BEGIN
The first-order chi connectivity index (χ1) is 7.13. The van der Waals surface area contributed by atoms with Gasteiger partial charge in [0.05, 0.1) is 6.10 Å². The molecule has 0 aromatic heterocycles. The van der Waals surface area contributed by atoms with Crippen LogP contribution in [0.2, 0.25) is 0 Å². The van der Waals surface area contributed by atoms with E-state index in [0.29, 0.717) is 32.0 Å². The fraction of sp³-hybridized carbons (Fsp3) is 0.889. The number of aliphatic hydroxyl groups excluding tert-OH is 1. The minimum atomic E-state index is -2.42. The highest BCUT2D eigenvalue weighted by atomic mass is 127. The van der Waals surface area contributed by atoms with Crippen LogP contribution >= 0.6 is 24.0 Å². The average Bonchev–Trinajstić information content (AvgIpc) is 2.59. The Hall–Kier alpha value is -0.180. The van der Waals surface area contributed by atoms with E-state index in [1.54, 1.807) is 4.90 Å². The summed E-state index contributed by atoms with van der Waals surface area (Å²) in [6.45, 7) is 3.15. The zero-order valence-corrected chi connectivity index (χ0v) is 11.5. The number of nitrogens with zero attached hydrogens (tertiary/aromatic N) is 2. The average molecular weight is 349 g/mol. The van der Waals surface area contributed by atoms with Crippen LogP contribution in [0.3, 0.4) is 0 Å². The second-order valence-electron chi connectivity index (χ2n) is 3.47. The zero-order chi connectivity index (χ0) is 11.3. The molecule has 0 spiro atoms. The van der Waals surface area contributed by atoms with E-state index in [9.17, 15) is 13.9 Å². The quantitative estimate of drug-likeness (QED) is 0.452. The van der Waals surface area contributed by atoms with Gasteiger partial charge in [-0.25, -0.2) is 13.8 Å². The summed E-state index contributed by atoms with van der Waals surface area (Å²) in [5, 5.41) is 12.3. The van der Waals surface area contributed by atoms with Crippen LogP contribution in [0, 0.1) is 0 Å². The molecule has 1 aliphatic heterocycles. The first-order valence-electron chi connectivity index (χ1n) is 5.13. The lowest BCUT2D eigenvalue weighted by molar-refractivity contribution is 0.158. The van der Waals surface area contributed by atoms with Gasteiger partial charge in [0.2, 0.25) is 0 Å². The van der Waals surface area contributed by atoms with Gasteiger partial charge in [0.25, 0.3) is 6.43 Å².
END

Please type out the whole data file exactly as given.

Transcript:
The first-order chi connectivity index (χ1) is 7.13. The van der Waals surface area contributed by atoms with Gasteiger partial charge in [0.05, 0.1) is 6.10 Å². The molecule has 0 aromatic heterocycles. The van der Waals surface area contributed by atoms with Crippen LogP contribution in [0.2, 0.25) is 0 Å². The van der Waals surface area contributed by atoms with E-state index in [0.29, 0.717) is 32.0 Å². The fraction of sp³-hybridized carbons (Fsp3) is 0.889. The number of aliphatic hydroxyl groups excluding tert-OH is 1. The minimum atomic E-state index is -2.42. The highest BCUT2D eigenvalue weighted by atomic mass is 127. The van der Waals surface area contributed by atoms with Crippen LogP contribution >= 0.6 is 24.0 Å². The average Bonchev–Trinajstić information content (AvgIpc) is 2.59. The Hall–Kier alpha value is -0.180. The van der Waals surface area contributed by atoms with E-state index in [1.54, 1.807) is 4.90 Å². The summed E-state index contributed by atoms with van der Waals surface area (Å²) in [6.45, 7) is 3.15. The zero-order valence-corrected chi connectivity index (χ0v) is 11.5. The number of nitrogens with zero attached hydrogens (tertiary/aromatic N) is 2. The average molecular weight is 349 g/mol. The van der Waals surface area contributed by atoms with Crippen LogP contribution in [0.3, 0.4) is 0 Å². The second-order valence-electron chi connectivity index (χ2n) is 3.47. The zero-order chi connectivity index (χ0) is 11.3. The molecule has 0 spiro atoms. The van der Waals surface area contributed by atoms with E-state index in [9.17, 15) is 13.9 Å². The quantitative estimate of drug-likeness (QED) is 0.452. The van der Waals surface area contributed by atoms with Gasteiger partial charge in [-0.25, -0.2) is 13.8 Å². The summed E-state index contributed by atoms with van der Waals surface area (Å²) in [5, 5.41) is 12.3. The van der Waals surface area contributed by atoms with Crippen LogP contribution in [0, 0.1) is 0 Å². The molecule has 1 aliphatic heterocycles. The first-order valence-electron chi connectivity index (χ1n) is 5.13. The lowest BCUT2D eigenvalue weighted by molar-refractivity contribution is 0.158. The van der Waals surface area contributed by atoms with Gasteiger partial charge in [0.2, 0.25) is 0 Å². The van der Waals surface area contributed by atoms with Gasteiger partial charge in [0.25, 0.3) is 6.43 Å².